GeForce 210 Deinterlacing


GeForce GT 220 Deinterlacing

The GeForce 210 fares better than the 5450 with Smooth Video Playback here, but it still produces a rough output. Once we move up to the GT220, NVIDIA’s deinterlacer fully catches up and perfectly deinterlaces the angled lines on Cheese Slices.

Finally, if you’d like to see the full 1920x1080 resolution screenshots of our tests, you can get them here.

Meet the Sapphire 5450 The Test
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  • Taft12 - Thursday, February 4, 2010 - link

    Replying to my own post to say I reread the 5670 article and indeed the 5500 series is mentioned there and I am VERY sure this is what Ryan was referring to earlier when he said "wait a week" Reply
  • juampavalverde - Thursday, February 4, 2010 - link

    I dont see the improvement over the past generation 4550. DX11 is useless in such slow cards (is almost useless for a 5670!). I expect this level of performance from a next gen IGP, not a discrete chip. AMD should have raised high the performance bar for this generation, releasing something like 5450 (120 sp), 5670 (640 sp, like 4770), 5770 (960 sp), and 80 sp for the IGP. Reply
  • Taft12 - Thursday, February 4, 2010 - link

    The improvement is purely in power consumption. They can't improve performance of these lowest-end discrete cards or IGPs too much or they will eat into the value of the next step up (4670, 5670). You may "expect this level of performance" but you aren't gonna get it. Reply
  • Rick83 - Thursday, February 4, 2010 - link

    I'd be rather interested in seeing a differentail analysis of power consumption of the two ATI cards (5450/5670) at rendering a h264 encoded 1080p movie with dts out via the card, as well as blu-ray with "HD".
    And a video benchmark, to show how much bitrate/fps the respective cards manage, before desync/framedrop/freeze.
    Power during furmark (or gaming) is of course higher on the 5670, because it has five times as many shaders to feed - depending on how smart ATI's power management is, the two cards might not differ a lot, if used in an HTPC.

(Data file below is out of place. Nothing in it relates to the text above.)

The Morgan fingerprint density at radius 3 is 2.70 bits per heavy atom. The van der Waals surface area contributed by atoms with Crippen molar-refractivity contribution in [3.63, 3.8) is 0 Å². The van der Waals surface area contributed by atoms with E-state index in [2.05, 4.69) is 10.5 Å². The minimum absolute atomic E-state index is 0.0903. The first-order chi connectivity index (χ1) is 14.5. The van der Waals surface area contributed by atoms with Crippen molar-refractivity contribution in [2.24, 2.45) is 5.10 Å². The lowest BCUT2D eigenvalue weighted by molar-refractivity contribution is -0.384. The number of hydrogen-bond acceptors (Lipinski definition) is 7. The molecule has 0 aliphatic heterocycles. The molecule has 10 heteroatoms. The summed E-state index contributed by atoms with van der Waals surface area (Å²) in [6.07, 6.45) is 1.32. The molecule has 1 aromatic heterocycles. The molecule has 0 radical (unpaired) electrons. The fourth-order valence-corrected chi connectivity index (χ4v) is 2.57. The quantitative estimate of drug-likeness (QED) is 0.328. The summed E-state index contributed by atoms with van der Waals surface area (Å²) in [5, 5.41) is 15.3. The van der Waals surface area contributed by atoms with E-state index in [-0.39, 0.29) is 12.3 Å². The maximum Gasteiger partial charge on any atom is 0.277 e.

And frankly, the 50 dollars extra would be probably worth the extra rendering/decoding horsepower, especially in an HTPC, where you want buttery smooth performance, and not worry about bitrate.
    Oh - any news on passive 5670's? If they can do 5750's, I'm sure there'll be a few 5670's someday?
    Reply
  • Ryan Smith - Thursday, February 4, 2010 - link

    This isn't something we tested since it really isn't an issue. The Cheese Slices test peaks at 35MBps MPEG-2, and I have an H.264 version that peaks at a similar bitrate.

    The 5450 has enough power for anything up to 1080p Blu-Ray.
    Reply
  • Rick83 - Thursday, February 4, 2010 - link

    Well, considering the extra shader load added by filters, apparently it may not be - or the proper algorithm for deinterlacing would have been available.

    And that also leaves the question of the power draw of a 5670 at 5450 levels of performance - I'm pretty sure that in an HTPC, unless you use it as a console replacement for gaming, there will ever be a situation where the gpu is fully loaded, hence power input should be lower than the full-tilt number you published.
    Reply
  • dagamer34 - Thursday, February 4, 2010 - link

    Most HTPCs are meant to be small, and there's no way you're going to be able to fit a 5700 series card into a low-profile space. I know they had 4650s last generation, but there aren't any 5650s yet. =/ Reply
  • Redstorm - Thursday, February 4, 2010 - link

    I just cant see how reviewers are claiming this card is the perfect HTPC video card. Not everyone uses Microsofts Media Centre. Lack of VDPAU support for Linux is a glaring hole in all ATI cards, If I were building a gameing PC today I would probably buy an ATI 5870, But if your building a low power HTPC you cant go past nVidia and VDPAU support. Take their ION platform will do 1080p in hardware on Linux for less than 30Watts this beats this ATI offering hands down when you add in Motherboard and CPU.

    Best HTPC card I think not...
    Reply
  • CiNcH - Thursday, February 4, 2010 - link

    XvBA is also said to be working, which also acts as a backend to VA-API, just like VDPAU. They are even examinig the legal situation and whether the UVD specs can be opened to be support within the OSS (xf86-video-ati) driver. Of course nothing that will be done by tomorrow.

    What I think would be worth mentioning, when it comes to HTPC comparing nVIDIA and ATi, is that UVD won't play H.264 higher than level 4.1. nVIDIA's PureVideo is capable of decoding up to level 5.1.
    Reply
  • milli - Thursday, February 4, 2010 - link

    The Evergreen series does apply angle independent anisotropic filtering. Also the fixed function interpolators have been removed and moved to the shaders.
    Considering the limited power of the HD 5450, this causes a bigger performance drop compared to the other Evergreen products.
    Reply